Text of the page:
Apr 16, 2014; Minneapolis, MN, USA; Utah Jazz guard Gordon Hayward (20) dribbles in double overtime against the Minnesota Timberwolves forward Kevin Love (42) at Target Center. The Utah Jazz win 136-130 in double overtime. Mandatory Credit: Brad Rempel-USA TODAY Sports

Potential Free Agents for Raptors Radar Part II

Apr 13, 2014; Auburn Hills, MI, USA; Detroit Pistons forward Greg Monroe (10) dribbles around Toronto Raptors forward Tyler Hansbrough (50) in the fourth quarter at The Palace of Auburn Hills. Mandatory Credit: Rick Osentoski-USA TODAY Sports

On Monday, we opened the discussion about potential free agents who could be on Toronto Raptors radar. We’ve discussed the “easy” cases of unrestricted ones.

Why “easy”? Because unrestricted free agents can discuss with any team and accept any offer they want. Unlike restricted ones, there is no “obligation” to accept their current team’s offer, if they match another team. Of course, this flexibility makes these players interesting to many teams during the free agency period.

Today let’s talk about the restricted free agents (RFAs) that the Raptors head office should not ignore.

Greg Monroe: I believe that he’s the best RFA that the Raptors have to look at. 15.2 ppg and 9.3 rpg this season, reflects his talent. Even if his stats are slightly worse than the previous season, he’s so talented, especially offensively, and strong inside the rim that can change Toronto Raptors strength. He also worked with another young hyped center (like Jonas Valanciunas), Andre Drummond, so he could find his time, as he did in Detroit, and help Jonas because he will raise the competition in this position. Of course, we are talking about RFA, and right now Detroit has the flexibility to offer him a better contract.

Gordon Hayward: Utah Jazz will regret not signing him to an extension. He may be not so strong for his size (6’8”), but his stats and shooting ability would help him to earn much money (16.2 ppg, 5.1 rpg). Utah Jazz has the financial flexibility to match, and the potential picks to create a much better team than the current one, but they didn’t extended his contract when they could do, so probably he’s not in their plans for next season. He’s a huge upgrade of Novak or Fields, if he could be acquired and he could raise the competition against Terrence Ross.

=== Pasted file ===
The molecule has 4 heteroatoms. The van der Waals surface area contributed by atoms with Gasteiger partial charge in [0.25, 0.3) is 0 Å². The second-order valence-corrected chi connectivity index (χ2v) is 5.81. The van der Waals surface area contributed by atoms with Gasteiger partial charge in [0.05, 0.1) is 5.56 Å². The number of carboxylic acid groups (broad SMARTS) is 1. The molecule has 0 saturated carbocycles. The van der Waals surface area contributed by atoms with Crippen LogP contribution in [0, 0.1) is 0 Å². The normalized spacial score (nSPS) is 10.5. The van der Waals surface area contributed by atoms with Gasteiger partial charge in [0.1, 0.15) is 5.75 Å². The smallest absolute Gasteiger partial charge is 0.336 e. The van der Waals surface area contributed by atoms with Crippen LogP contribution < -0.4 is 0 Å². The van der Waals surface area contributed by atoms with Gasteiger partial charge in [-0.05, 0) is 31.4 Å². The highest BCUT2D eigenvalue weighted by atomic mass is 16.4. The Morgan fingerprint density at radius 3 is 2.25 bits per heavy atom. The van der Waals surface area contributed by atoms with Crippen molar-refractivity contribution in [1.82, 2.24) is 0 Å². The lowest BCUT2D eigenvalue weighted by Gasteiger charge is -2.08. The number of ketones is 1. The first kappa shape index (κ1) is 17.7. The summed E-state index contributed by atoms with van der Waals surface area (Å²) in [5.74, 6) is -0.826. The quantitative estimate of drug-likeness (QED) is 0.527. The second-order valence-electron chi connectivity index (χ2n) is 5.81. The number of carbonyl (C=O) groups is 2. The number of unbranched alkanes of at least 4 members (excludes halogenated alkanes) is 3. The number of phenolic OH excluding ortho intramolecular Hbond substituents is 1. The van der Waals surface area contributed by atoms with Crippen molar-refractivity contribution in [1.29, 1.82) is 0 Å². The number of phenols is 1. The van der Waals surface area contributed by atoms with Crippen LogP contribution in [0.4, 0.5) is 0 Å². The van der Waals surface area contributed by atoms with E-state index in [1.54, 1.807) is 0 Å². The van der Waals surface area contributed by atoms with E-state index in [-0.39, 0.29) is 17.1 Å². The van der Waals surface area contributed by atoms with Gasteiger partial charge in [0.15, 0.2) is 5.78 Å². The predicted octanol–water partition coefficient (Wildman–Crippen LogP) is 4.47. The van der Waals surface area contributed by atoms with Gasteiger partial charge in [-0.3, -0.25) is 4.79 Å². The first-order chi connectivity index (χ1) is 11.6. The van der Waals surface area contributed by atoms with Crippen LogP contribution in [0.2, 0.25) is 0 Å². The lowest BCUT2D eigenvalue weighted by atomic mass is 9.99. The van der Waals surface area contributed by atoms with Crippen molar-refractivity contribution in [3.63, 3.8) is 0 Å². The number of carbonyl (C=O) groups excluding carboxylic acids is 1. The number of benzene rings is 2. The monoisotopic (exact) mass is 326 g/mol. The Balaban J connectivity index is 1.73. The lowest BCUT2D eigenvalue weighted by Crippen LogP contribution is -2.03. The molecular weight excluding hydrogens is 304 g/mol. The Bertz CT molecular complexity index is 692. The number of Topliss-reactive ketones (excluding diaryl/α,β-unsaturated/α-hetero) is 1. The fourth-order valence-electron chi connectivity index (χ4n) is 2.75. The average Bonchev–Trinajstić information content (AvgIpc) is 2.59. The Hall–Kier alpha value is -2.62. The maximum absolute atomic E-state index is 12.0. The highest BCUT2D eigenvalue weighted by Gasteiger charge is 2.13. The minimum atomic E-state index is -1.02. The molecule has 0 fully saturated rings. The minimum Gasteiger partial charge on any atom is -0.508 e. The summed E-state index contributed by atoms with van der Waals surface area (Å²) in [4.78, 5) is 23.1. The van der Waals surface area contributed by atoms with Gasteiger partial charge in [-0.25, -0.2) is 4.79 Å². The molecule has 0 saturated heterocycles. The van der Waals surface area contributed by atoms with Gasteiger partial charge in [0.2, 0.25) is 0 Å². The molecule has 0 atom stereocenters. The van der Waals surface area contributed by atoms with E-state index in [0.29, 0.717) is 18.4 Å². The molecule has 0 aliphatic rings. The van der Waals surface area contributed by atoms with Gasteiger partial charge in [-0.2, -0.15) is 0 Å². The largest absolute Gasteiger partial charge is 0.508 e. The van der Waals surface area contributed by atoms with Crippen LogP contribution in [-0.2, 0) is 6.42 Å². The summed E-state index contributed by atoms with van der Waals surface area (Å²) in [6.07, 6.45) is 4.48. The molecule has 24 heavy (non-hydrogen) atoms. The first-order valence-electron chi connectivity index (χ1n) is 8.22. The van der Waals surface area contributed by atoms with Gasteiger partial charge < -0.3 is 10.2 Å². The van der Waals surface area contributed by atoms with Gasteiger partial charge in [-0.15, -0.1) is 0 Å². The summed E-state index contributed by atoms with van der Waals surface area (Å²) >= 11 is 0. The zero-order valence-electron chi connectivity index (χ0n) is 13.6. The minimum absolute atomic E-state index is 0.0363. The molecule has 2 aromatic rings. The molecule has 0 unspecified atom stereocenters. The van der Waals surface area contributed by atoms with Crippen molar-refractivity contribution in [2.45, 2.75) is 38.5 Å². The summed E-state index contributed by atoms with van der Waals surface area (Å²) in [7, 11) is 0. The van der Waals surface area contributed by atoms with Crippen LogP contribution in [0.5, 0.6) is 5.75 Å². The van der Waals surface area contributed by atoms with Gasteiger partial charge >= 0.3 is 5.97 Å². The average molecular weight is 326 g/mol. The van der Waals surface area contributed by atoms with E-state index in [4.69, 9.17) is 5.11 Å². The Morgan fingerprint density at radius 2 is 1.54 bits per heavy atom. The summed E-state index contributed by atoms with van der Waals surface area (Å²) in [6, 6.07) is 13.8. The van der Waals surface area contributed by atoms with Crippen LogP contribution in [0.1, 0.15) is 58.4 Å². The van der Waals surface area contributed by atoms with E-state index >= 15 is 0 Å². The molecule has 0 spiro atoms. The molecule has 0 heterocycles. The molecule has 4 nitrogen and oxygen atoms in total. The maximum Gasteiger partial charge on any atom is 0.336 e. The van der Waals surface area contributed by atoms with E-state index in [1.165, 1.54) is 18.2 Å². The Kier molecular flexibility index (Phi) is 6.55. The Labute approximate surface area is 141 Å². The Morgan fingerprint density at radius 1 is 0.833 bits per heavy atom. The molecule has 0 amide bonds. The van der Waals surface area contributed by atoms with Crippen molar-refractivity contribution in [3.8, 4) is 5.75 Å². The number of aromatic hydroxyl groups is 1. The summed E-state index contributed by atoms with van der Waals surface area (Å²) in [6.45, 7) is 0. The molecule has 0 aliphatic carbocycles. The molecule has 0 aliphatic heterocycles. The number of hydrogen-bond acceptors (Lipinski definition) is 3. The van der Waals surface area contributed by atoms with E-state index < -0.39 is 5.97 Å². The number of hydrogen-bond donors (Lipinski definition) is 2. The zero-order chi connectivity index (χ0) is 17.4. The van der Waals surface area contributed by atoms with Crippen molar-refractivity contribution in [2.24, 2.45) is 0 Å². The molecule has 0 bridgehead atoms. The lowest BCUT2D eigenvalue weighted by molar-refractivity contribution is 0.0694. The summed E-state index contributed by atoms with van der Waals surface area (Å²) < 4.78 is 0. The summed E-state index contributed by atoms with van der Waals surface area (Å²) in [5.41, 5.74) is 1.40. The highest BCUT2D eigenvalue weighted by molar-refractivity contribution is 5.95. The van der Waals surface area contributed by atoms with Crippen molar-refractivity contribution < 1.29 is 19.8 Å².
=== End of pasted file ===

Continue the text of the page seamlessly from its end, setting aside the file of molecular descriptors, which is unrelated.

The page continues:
Eric Bledsoe: In the unlikely scenario of Kyle Lowry’s departure, Eric Bledsoe is his best substitute. His stats and performance showed that he left his knee problems behind, for good. (17.7 ppg, 5.5 apg, 4.7 rpg)…almost identical to Kyle’s (except the assists). He must be in Raptors radar.

Zach Randolph: I believe that he will search for his next team, probably a contender because he knows that his age doesn’t give him the opportunity of playing for many years to come. He’s back from his knee (ligaments) injury, which kept him out of the game for 54 games during the 2011-2012 season, and his stats are better than the previous (2012-2013) season. He’s a double – double machine, which can help as a PF, which is his natural position, but also as a C, due to his strength and body. I don’t believe he could get a salary similar to his current one, which is over $18 million, so Raptors may have an eye on him.

Something interesting about Bledsoe and Randolph, irrelevant to this post though. They were the 18th and 19th picks from OKC and Portland, respectively, which means that there may be “hidden gold” when the Toronto Raptors select the 20th pick this draft. We all hope for that.

Interesting cases are Avery Bradley, Isaiah Thomas, Nate Robinson (all PGs, so, in a case that Greivis Vasquez has a big offer from another team, Raptors may have the flexibility to keep their options open and match it or not) and Evan Turner  

There are the cases of Miami’s Big-3 (LeBron James, Dwayne Wade and Chris Bosh) or Carmelo Anthony, but for different reasons, they cannot be considered as Toronto potential targets.

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